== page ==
Monday Medical: Heparin safety crucial

Quaid twins' overdose raises concerns


When Dennis and Kimberly Quaid's newborn twins were given an accidental overdose of heparin in November 2007 at a Los Angeles hospital, the story sent a collective chill through families and hospitals across the country.

Heparin is an anticoagulant, a drug used to prevent blood clots. Fortunately, the twins and one other infant who received the overdose reportedly suffered no long-term adverse effects.

At that time, Yampa Valley Medical Center already was three months into a major study of anticoagulant safety. The year-long effort was led by Pharmacy and Outcomes Improvement Director Wes Hunter and physician advisor Dr. Brian Harrington. It also involved the Medication Safety and Patient Safety Steering committees.

"First, we identified the intravenous delivery of heparin as having the biggest potential for harm," Hunter said. "This drug has many different doses for treatment of different medical conditions. Too much heparin can lead to bleeding. Not enough heparin can lead to blood clots. "Adding to these factors is the complexity of monitoring the effect and concentration of this drug in a patient's body, since people absorb heparin at different speeds."

Medication safety is a priority for YVMC and other hospitals.

"Reducing the likelihood of patient harm associated with the use of anticoagulation therapy" is one of the National Patient Safety Goals advocated by The Joint Commission, the hospital accrediting organization.

YVMC also participates in the Save 5 Million Lives campaign coordinated by the Institute for Health Improvement. YVMC Senior Director for Patient Safety Education Linda Casner notes that this campaign focuses on anticoagulants as one of the high-alert medications that represent areas of greatest harm and greatest opportunity for improvement.

Anticoagulants help prevent the clotting of blood and also are used to inhibit an existing clot from enlarging. Blood clots can cause a stroke, heart attack or other serious medical problems. Heparin, Coumadin and Lovenox are the three most commonly prescribed anticoagulants.

The YVMC task force focused on heparin and selected six action areas to study and improve. The task force completed its project in August. Several processes have been changed, and awareness of heparin safety is heightened among physicians and the hospital clinical team.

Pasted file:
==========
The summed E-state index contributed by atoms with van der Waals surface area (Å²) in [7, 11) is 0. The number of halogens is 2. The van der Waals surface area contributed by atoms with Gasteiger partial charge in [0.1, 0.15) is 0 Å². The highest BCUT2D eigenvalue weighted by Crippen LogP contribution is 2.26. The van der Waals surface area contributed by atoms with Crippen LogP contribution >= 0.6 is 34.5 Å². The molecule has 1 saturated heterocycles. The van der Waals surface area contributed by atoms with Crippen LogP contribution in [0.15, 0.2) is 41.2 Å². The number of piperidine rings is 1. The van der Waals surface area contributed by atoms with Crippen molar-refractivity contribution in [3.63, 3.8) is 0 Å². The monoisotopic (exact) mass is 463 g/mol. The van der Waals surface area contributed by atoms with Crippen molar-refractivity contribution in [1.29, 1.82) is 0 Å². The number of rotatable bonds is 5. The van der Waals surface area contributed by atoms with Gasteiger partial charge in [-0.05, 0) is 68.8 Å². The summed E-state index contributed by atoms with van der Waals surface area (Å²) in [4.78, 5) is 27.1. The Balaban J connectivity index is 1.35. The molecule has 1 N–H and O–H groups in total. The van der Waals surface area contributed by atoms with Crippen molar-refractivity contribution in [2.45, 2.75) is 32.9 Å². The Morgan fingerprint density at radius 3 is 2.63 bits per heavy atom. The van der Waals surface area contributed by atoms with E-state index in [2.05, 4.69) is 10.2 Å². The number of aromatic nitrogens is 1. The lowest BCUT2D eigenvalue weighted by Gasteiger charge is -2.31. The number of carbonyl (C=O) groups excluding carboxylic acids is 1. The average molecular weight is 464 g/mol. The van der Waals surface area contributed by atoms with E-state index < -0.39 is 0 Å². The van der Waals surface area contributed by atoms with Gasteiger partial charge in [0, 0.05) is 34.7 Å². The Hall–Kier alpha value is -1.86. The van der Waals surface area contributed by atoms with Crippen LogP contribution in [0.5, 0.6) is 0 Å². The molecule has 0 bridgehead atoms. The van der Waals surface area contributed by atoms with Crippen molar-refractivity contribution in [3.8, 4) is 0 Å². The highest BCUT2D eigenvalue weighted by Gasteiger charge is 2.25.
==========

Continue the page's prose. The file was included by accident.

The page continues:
"We now have a standardized set of orders for heparin and a policy to initiate and monitor laboratory tests that study the effectiveness and absorption of the drug in patients," Hunter said. "We use new, programmed 'smart pumps' to deliver this drug intravenously. The pump programming is double-checked and documented."

Storage of heparin also is a significant factor. In the case of the Quaid twins, it is reported that heparin in a concentration of 10,000 units per milliliter was used to prevent an IV port from plugging up. This was a thousand times stronger than the ordered 10 units per millileter. The mistake was attributed to look-alike labels on the drug vials and that both concentrations were stored together.

"At YVMC, we stock only one heparin strength in each locked, automated dispensing cabinet," Hunter said. "Additionally, IV heparin drip concentration is standardized."

Clinical pharmacists closely follow all anticoagulant use at YVMC and are prepared to intervene if dosing is not appropriate for an individual patient. Hunter noted that the patient also plays an important role in anticoagulant safety.

"When each patient is admitted, we assess risk factors to determine whether or not to prescribe anticoagulants," Hunter said. "Factors include age, overall health, type of surgery, family health history and other prescribed and over-the-counter medications. We depend on patients sharing full information.

"I can't emphasize strongly enough to an individual patient that if your healthcare provider has taught you something about anticoagulants, follow these recommendations," Hunter added. "Patient behavior can impact the effectiveness and safety of any drug treatment, especially anticoagulants."

For example, diet can be very important. "If you go out and eat large amounts of certain foods, such as spinach, when you're on Coumadin, you could be in trouble," Hunter said. "This is because anticoagulants react to the vitamin K in these foods.

"If you have any questions about nutrition, we encourage you to contact a dietitian. At YVMC, our dietitians provide nutritional counseling to both inpatients and outpatients."

Anticoagulants also interact with a large number of other medications, Hunter said. That is why it is important for each patient to share a detailed medication history with his or her doctors, hospital and pharmacy.

"We have medication cards available free in the main lobby at YVMC, and we encourage everyone to pick one up, fill it out and carry it with them," Hunter said. "Medication safety is truly a team effort."

Christine McKelvie is public relations director at Yampa Valley Medical Center.


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